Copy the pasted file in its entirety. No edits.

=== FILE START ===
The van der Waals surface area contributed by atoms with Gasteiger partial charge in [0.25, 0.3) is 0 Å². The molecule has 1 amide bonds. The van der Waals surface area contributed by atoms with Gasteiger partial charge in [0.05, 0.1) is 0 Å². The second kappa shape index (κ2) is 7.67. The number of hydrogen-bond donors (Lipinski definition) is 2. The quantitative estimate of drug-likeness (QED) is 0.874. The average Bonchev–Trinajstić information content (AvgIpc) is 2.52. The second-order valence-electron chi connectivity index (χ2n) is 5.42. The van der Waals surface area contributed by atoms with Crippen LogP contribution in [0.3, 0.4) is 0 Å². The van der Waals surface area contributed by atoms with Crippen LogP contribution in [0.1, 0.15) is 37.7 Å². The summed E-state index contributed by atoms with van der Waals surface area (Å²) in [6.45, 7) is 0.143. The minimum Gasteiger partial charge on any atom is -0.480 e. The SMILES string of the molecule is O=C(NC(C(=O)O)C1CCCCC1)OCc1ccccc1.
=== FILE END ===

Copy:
The van der Waals surface area contributed by atoms with Gasteiger partial charge in [0.25, 0.3) is 0 Å². The molecule has 1 amide bonds. The van der Waals surface area contributed by atoms with Gasteiger partial charge in [0.05, 0.1) is 0 Å². The second kappa shape index (κ2) is 7.67. The number of hydrogen-bond donors (Lipinski definition) is 2. The quantitative estimate of drug-likeness (QED) is 0.874. The average Bonchev–Trinajstić information content (AvgIpc) is 2.52. The second-order valence-electron chi connectivity index (χ2n) is 5.42. The van der Waals surface area contributed by atoms with Crippen LogP contribution in [0.3, 0.4) is 0 Å². The van der Waals surface area contributed by atoms with Crippen LogP contribution in [0.1, 0.15) is 37.7 Å². The summed E-state index contributed by atoms with van der Waals surface area (Å²) in [6.45, 7) is 0.143. The minimum Gasteiger partial charge on any atom is -0.480 e. The SMILES string of the molecule is O=C(NC(C(=O)O)C1CCCCC1)OCc1ccccc1.